The Perks of Being a Wallflower


This Catch-Up is written by Chelsea Cristene
The Perks of Being a Wallflower
Year of Release: 2012
Rating: PG-13 for mature themes, drug and alcohol use, mild sexual content.
Currently Streaming on Netflix?: No.
Spoilers: No spoilers here! Carry on!

I’m a community college instructor. I spend many hours a day with eighteen and nineteen year old “young adults.” So each time I’ve answered “no” to the question “but you’ve read/seen The Perks of Being a Wallflower, right?” I’ve been met with a considerable amount of shock and confusion. Fortunately, some friends of mine in Pittsburgh remedied the problem last week when they gifted me a shiny new copy of Perks for my birthday. The movie, not the book. (Yep, I’m not going to make it through this Catch Up without committing multiple cardinal sins, one of which is watching the film adaptation before reading the book.)

The Perks of Being a Wallflower might be called the Catcher in the Rye of our generation with its loveably awkward and impressionable protagonist, smattering of life-changing experiences, and mentoring English teacher figures (Paul Rudd’s Mr. Anderson brings the kind of soft touch to this film that Miss Honey does to Matilda). Charlie (Jack & Bobby’s Logan Lerman) is a high school freshman navigating new territory after a vaguely alluded to stint in the hospital. His older sister isn’t much help in showing him the ropes, as she is much more wrapped up in her boyfriend, “Ponytail Derek,” and Charlie eases his loneliness by writing in a diary to a friend he hasn’t met yet.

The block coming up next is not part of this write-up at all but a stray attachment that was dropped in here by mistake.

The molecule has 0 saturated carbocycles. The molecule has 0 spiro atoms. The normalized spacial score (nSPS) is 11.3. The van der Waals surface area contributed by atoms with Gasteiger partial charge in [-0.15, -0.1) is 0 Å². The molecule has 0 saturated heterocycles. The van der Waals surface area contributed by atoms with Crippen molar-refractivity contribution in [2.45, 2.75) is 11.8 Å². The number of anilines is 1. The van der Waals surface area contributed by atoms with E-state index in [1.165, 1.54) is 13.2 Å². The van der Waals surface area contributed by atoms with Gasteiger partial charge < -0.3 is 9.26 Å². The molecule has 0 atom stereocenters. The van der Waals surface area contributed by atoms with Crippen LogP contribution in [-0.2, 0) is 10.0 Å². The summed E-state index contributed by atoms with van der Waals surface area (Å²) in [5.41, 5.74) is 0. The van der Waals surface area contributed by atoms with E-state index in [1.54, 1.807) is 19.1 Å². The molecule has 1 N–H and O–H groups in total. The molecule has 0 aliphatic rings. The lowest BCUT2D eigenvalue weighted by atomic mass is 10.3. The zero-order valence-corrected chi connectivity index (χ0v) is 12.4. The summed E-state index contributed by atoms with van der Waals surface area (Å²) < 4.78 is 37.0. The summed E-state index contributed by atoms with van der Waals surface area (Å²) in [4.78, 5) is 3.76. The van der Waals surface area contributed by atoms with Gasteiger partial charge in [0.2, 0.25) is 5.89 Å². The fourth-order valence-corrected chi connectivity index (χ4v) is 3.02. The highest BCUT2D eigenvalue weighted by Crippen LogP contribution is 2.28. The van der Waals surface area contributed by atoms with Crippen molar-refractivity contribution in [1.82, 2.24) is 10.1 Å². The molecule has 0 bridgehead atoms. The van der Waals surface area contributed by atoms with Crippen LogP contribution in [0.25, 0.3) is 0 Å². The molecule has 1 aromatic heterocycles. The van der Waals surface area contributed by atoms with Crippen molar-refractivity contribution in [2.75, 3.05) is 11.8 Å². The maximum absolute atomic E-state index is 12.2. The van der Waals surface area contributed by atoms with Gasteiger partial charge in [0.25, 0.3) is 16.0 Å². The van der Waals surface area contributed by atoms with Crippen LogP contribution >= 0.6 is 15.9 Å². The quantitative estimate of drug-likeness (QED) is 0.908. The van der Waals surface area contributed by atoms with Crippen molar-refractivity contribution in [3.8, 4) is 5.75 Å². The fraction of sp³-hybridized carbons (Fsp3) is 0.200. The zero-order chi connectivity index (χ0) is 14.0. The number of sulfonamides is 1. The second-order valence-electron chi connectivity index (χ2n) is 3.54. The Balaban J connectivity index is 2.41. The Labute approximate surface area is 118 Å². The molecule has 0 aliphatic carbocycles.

Enter Patrick (Ezra Miller) and Sam (Emma Watson), a hip step-sibling duo of seniors who recognize Charlie’s isolation and include him in their social gatherings. The bond between the three friends grows tighter and tighter as the school year progresses, and it is gradually revealed that each character faces his or her own inner demons. Charlie frequently grapples with memories of his deceased Aunt Helen, particularly her car accident. Patrick is gay, and fooling around with a closeted jock named Brad (Johnny Simmons). Upon giving Charlie a typewriter for Christmas, Sam reveals that her first kiss was with her father’s boss, and kisses Charlie so that his first time is with someone who cares about him. Needless to say, Charlie is head over heels for Sam (who has a boyfriend) at this point, but his shyness prohibits him from making his feelings known. Instead, he rather passively ends up with Sam’s demonstrative friend, Mary Elizabeth (Mae Whitman).

Whenever I talk to friends or students about abuse of any kind – verbal, emotional, physical – I always catch myself saying something along the lines of, “It happens more often than you think it does.” The Perks of Being a Wallflower charmingly captures the rocky transition from child to teenager to college freshman, but the film’s (and book’s) universality applies in a much deeper sense. Beyond raging hormones and new experiences, each of Perks’ characters is guided by what The Breakfast Club’s Allison Reynolds would deem “an unsatisfying home life.” They are discovering, as are many of this generation’s adolescents, that it is not so easy to separate ourselves from our parents’ problems, that despite our best wishes, we often “accept the love we think we think we deserve.” Though a few scenes are pretty unsettling (the cafeteria fight between Patrick and Brad is particularly hard to watch), the ultimate message of the film is reassuring without being trite: even though all of us feel like a Charlie at times, we can get through just about anything with a little help from our friends. And, you know, David Bowie’s “Heroes.” Which I will definitely be blasting the next time I cruise through the Fort Pitt tunnels.